“This dish is a staple in my household. We usually eat it with daal and roti or paratha (flatbreads).” –Damini Mohan, Mini Kitchen

2 T ghee/ butter or any neutral oil
1 T ginger (finely diced)
1 T garlic (finely diced)
1 jalapeño (medium, de-seeded if you don’t like the heat)
1 t paprika
1 t cumin powder
1 t fenugreek seeds, powdered (these seeds get bitter very fast, so powdering is the safest way of using them)
1 t turmeric powder
½ t black pepper
2 potatoes (medium, diced in ½-inch sections)
1 cauliflower (medium, cut the florets, dice the stem in ½-inch sections)
cilantro or mint, juice of ½ lime for garnish

In a thick-bottomed pan or wok, heat the ghee over medium heat.

Once the ghee is warm, add ginger, garlic and jalapeño and sauté to release the flavours in the oil. Add the dry spices, then immediately add the potatoes. Mix. Add half the salt. Let the potatoes cook low and slow. Once the potatoes are semi-softened, add diced cauliflower stems. Once both the potatoes and cauliflower stems are softened, add the cauliflower florets and mix. We usually like the cauliflower crunchy so we cook it for around 5 minutes but roast the cauliflower as per your liking. Finish with the remainder of salt, lime juice and cilantro.

Turkey Schnitzel with Autumn Slaw
Ryan Hotchkiss, Bündok

4 thin slices turkey breast
2 eggs
½ c flour
150 g panko breadcrumbs (use gluten-free panko if desired)
pinch salt
pinch black pepper
pinch cayenne
oil as needed for frying

Lay plastic wrap on the counter, butcher block or a sturdy table. Place the turkey breast pieces on the plastic wrap with about 3 inches in every direction between breast. Pound the meat until quite thin.

Place salt and pepper in flour. Dip the breasts in flour, egg, then breadcrumb.

Heat oil until hot but not smoking, place breast in until golden brown and flip over. Repeat until golden brown. Serve with a side of the autumn slaw.

Autumn Slaw

½ head savoy cabbage, thinly sliced
1 apple, thinly sliced or julienned
1 sm kohlrabi, peeled, thinly sliced or julienned
½ c toasted walnuts
salt to taste


1 c canola oil
1/3 c apple cider vinegar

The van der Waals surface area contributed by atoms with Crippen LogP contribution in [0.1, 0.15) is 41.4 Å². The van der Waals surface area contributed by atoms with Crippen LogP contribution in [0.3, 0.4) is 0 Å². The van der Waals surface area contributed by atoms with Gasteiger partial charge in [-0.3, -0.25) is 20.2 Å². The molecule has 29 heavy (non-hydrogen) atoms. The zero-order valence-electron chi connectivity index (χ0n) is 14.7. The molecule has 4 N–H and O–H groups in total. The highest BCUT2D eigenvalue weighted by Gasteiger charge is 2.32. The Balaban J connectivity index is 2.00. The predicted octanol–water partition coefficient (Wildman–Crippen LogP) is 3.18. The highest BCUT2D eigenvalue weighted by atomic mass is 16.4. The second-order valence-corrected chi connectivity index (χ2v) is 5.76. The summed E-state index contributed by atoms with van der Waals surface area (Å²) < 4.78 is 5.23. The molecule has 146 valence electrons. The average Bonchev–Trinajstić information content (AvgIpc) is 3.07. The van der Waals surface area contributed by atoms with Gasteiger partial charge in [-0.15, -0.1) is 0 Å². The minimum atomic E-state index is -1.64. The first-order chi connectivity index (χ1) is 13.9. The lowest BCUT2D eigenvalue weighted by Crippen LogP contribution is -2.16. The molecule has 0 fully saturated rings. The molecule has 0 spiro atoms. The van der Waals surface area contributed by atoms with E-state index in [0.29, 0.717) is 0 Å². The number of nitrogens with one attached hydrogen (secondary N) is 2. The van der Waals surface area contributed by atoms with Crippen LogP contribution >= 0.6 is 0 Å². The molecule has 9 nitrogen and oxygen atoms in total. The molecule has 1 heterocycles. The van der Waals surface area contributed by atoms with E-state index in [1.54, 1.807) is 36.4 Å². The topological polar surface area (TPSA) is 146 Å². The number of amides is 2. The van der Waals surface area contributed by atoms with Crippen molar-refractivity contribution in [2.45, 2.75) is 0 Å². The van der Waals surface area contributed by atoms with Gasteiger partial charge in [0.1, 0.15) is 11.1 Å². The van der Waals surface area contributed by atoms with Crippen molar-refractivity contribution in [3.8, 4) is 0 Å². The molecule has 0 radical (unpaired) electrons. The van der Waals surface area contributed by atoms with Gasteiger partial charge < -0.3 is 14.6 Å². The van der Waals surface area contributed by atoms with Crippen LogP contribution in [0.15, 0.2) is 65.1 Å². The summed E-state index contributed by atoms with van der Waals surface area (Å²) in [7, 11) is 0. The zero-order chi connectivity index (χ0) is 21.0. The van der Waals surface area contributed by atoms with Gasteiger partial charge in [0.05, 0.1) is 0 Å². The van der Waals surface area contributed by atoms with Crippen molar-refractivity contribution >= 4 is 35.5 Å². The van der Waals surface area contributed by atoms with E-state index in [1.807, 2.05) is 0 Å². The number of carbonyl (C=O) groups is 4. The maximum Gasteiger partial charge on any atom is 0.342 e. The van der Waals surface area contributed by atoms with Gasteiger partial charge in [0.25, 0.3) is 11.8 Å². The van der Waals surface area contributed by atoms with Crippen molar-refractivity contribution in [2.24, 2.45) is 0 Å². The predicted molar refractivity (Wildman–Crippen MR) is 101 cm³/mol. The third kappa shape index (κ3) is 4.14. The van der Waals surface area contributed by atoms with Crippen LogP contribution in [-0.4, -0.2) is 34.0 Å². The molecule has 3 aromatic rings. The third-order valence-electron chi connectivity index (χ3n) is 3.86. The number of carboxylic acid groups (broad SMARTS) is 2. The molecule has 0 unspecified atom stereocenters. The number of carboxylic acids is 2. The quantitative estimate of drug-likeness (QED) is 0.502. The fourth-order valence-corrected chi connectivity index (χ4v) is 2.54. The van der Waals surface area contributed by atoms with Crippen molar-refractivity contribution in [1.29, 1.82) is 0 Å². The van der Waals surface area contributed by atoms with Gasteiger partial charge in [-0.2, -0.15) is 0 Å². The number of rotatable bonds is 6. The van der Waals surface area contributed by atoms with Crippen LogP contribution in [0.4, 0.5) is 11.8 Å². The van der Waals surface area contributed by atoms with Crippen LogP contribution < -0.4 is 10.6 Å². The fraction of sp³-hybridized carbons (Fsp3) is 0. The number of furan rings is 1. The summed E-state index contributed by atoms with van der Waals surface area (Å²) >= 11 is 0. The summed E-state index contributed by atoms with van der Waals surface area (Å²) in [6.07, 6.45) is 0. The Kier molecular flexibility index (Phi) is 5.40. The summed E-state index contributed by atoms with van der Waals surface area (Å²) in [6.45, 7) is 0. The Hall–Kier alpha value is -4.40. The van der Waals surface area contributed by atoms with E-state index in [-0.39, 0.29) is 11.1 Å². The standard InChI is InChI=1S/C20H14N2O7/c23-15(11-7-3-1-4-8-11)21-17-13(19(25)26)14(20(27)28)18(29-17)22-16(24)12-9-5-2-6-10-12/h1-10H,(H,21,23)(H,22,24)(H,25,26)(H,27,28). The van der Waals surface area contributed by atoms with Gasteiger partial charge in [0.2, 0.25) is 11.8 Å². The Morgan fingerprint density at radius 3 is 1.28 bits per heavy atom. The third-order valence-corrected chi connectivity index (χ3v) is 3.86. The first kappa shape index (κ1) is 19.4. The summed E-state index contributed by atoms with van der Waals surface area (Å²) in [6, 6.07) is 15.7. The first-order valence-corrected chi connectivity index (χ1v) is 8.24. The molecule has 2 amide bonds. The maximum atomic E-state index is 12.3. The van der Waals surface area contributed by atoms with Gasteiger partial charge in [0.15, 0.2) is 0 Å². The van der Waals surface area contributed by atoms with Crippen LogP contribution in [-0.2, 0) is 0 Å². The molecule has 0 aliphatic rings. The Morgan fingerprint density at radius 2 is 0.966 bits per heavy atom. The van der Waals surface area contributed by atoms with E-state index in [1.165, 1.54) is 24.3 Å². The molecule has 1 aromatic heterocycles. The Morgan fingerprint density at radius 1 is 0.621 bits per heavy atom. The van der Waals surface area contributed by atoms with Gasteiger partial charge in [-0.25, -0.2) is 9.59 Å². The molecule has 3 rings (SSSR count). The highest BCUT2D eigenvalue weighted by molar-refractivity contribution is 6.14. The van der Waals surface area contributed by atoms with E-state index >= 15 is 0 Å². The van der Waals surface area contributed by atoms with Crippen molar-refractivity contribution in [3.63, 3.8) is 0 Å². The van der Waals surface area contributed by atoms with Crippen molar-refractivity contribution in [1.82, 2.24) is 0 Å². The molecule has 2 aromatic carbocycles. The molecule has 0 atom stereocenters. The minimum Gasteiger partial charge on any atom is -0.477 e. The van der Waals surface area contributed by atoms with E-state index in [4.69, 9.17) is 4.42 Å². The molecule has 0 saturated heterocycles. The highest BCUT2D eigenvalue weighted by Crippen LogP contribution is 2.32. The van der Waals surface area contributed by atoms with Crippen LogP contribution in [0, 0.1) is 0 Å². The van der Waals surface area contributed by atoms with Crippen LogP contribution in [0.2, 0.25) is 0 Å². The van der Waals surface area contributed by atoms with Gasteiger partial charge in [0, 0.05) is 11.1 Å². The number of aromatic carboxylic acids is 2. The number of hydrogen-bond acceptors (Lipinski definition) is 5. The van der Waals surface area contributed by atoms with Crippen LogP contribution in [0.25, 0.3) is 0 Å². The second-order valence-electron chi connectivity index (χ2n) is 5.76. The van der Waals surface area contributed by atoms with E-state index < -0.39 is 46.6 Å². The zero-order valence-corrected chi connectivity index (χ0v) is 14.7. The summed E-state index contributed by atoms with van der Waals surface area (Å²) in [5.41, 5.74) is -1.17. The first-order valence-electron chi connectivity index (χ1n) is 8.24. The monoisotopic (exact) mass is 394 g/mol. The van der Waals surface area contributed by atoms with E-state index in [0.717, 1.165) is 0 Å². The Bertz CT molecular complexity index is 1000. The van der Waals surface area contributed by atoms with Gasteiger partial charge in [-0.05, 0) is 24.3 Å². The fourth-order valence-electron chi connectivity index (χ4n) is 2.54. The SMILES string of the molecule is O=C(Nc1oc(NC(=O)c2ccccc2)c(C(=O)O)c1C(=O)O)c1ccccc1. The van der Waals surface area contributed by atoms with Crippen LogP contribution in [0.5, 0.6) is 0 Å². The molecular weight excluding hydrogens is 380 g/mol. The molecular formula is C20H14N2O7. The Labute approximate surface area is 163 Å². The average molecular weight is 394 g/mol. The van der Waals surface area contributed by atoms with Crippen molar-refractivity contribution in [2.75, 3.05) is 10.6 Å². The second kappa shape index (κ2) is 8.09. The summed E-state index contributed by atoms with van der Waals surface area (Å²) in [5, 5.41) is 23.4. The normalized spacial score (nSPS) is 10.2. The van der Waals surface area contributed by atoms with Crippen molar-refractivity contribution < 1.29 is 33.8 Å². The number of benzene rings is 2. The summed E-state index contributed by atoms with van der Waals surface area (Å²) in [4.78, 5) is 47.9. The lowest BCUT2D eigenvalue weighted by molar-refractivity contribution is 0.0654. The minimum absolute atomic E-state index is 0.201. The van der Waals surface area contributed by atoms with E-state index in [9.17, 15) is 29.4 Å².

1 T grainy Dijon mustard
pinch salt
1 t honey
1 leaf sage, chopped fine

Combine all the vinaigrette ingredients in a blender (or use an immersion blender).

To serve: Combine all slaw ingredients and dress with vinaigrette. Season to taste. Serve with the schnitzel.

Serves 4.

Apple Pudding

“These pudding cakes are so delicious, it’s a bit like pudding underneath with cake on top. This makes the most of fall fruit from the Okanagan.” –Kaelin Whittaker, Awn Kitchen

4-6 apples or pears (depending on size)
125 g flour
2 t baking powder
½ t salt
125 g granulated sugar
200 g full-fat milk
75 g unsalted butter, melted and cooled
1 lg egg
75 g dark brown sugar
2 T golden syrup

Preheat the oven to 350ºF. Butter a 9×9 baking dish well and fill ½ with peeled and sliced apples or pears.

Mix the flour, baking powder, salt, sugar, milk, melted butter and egg. Whisk together using a hand mixer for 2-3 minutes until pale in colour. Pour over the apples or pears.

Place the brown sugar and syrup into a small saucepan with 125g of water. Slowly dissolve the sugar before turning up the heat and bringing the syrup to the boiling point. Pour over the batter—it will be thin and might seem like you’re doing something wrong, but I promise it’s right!

Bake for 35-40 minutes until the apples are tender and the cake is golden. Leave to cook for 10 minutes, serve warm with softly whipped cream.